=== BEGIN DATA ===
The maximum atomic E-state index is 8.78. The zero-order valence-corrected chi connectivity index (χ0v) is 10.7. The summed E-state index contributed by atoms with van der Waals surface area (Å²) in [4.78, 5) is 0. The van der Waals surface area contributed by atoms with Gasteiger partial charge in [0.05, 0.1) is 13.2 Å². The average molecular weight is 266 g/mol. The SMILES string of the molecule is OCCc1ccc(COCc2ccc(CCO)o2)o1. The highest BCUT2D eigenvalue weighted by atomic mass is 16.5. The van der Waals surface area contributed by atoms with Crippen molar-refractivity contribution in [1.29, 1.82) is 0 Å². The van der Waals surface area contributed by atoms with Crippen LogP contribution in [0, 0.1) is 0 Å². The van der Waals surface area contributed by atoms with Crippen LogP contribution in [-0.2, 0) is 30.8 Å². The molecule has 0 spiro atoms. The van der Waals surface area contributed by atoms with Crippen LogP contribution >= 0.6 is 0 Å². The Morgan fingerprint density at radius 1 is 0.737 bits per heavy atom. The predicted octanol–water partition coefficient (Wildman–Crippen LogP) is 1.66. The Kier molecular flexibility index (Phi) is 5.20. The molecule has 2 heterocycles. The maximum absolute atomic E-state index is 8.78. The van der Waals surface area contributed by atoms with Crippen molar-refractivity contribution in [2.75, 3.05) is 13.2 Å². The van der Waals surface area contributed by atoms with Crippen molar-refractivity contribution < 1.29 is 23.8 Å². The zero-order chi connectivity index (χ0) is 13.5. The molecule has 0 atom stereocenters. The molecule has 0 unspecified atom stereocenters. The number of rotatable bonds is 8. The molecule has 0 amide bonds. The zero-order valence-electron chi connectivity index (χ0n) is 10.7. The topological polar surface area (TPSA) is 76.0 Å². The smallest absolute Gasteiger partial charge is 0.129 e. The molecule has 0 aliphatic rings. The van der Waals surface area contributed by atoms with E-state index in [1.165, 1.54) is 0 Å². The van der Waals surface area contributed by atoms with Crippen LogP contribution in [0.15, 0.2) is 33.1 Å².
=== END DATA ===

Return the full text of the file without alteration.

The maximum atomic E-state index is 8.78. The zero-order valence-corrected chi connectivity index (χ0v) is 10.7. The summed E-state index contributed by atoms with van der Waals surface area (Å²) in [4.78, 5) is 0. The van der Waals surface area contributed by atoms with Gasteiger partial charge in [0.05, 0.1) is 13.2 Å². The average molecular weight is 266 g/mol. The SMILES string of the molecule is OCCc1ccc(COCc2ccc(CCO)o2)o1. The highest BCUT2D eigenvalue weighted by atomic mass is 16.5. The van der Waals surface area contributed by atoms with Crippen molar-refractivity contribution in [1.29, 1.82) is 0 Å². The van der Waals surface area contributed by atoms with Crippen LogP contribution in [0, 0.1) is 0 Å². The van der Waals surface area contributed by atoms with Crippen LogP contribution in [-0.2, 0) is 30.8 Å². The molecule has 0 spiro atoms. The van der Waals surface area contributed by atoms with Crippen LogP contribution >= 0.6 is 0 Å². The Morgan fingerprint density at radius 1 is 0.737 bits per heavy atom. The predicted octanol–water partition coefficient (Wildman–Crippen LogP) is 1.66. The Kier molecular flexibility index (Phi) is 5.20. The molecule has 2 heterocycles. The maximum absolute atomic E-state index is 8.78. The van der Waals surface area contributed by atoms with Crippen molar-refractivity contribution in [2.75, 3.05) is 13.2 Å². The van der Waals surface area contributed by atoms with Crippen molar-refractivity contribution < 1.29 is 23.8 Å². The zero-order chi connectivity index (χ0) is 13.5. The molecule has 0 atom stereocenters. The molecule has 0 unspecified atom stereocenters. The number of rotatable bonds is 8. The molecule has 0 amide bonds. The zero-order valence-electron chi connectivity index (χ0n) is 10.7. The topological polar surface area (TPSA) is 76.0 Å². The smallest absolute Gasteiger partial charge is 0.129 e. The molecule has 0 aliphatic rings. The van der Waals surface area contributed by atoms with E-state index in [1.165, 1.54) is 0 Å². The van der Waals surface area contributed by atoms with Crippen LogP contribution in [0.15, 0.2) is 33.1 Å².